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Plant Taxonomic Database Standards

This series presents standards for formatting botanical data, prepared by the International Working Group on Taxonomic Databases for Plant Sciences (TDWG) to promote wider and more effective collaboration, dissemination and exchange of information among plant taxonomic databases.This series presents standards for formatting botanical data, prepared by the International Working Group on Taxonomic Databases for Plant Sciences (TDWG) to promote wider and more effective collaboration, dissemination and exchange of information among plant taxonomic databases.

No. 2. World Geographical Scheme for Recording Plant Distributions, ed. 2

R. K. Brummitt with assistance from F. Pando, S. Hollis, N. A. Brummitt and others. 2001. xv, 137 pp.; 17 maps; 8 1/2 x 11"; 1 lb. Stiff paper cover. $10.00 plus shipping and handling. ISBN 0-913196-72-X.

This scheme meets the need for a standard yet adaptable system of geographical units for use in recording plant distributions and arranging specimens. Because a purely political arrangement cannot meet all the needs of botanists, the scheme's arrangement compromises between a politically and a phytogeographically oriented system. It identifies geographic units worldwide in a four-level hierarchy, incorporating continents, regions, provinces and countries. Each geographical unit at each level has its own numeric or alphanumeric code. The scheme is presented in five tables, the recognized geographical units are shown in 17 maps, and a gazetteer relates over 2,100 names to the overall system.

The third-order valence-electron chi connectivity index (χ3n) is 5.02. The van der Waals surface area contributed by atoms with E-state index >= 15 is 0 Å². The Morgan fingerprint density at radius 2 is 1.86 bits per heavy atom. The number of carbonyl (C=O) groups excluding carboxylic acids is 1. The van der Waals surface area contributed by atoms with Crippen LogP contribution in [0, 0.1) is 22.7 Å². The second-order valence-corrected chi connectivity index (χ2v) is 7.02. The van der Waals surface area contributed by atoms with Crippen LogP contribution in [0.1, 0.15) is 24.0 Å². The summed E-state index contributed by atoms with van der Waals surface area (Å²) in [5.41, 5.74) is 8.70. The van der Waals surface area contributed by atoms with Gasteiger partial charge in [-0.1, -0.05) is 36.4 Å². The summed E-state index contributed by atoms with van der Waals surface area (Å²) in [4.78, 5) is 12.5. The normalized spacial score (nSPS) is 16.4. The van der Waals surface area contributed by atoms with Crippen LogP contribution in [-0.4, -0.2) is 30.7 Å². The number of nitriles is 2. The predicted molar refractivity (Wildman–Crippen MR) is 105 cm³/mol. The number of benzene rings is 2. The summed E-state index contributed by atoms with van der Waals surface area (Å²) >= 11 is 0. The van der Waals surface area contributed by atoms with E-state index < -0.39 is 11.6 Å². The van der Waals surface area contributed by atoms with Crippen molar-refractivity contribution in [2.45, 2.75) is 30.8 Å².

This series presents standards for formatting botanical data, prepared by the International Working Group on Taxonomic Databases for Plant Sciences (TDWG) to promote wider and more effective collaboration, dissemination and exchange of information among plant taxonomic databases.The second edition comes some nine years after the first, and, inevitably includes some changes. Although the need for stability has been a major consideration, political realignments have forced new concepts. Some of these have necessitated changes at national level, such as the segregation of Eritrea from Ethiopia and division of Czechoslovakia into Czech Republic and Slovakia. Others are due to the recognition of new administrative units within larger countries, such as Nunavut in Canada, Uttaranchal in India and Chongqing in China. A few changes also have been made in order to make better phytogeographical sense, such as the separation of all Himalayan states from the main body of India, and the uniting of New Guinea and the Solomons to form Papuasia. Others are merely a matter of nomenclature brought about by political name changes. All innovations in the second edition are tabulated to assist database managers in adapting to the new edition.

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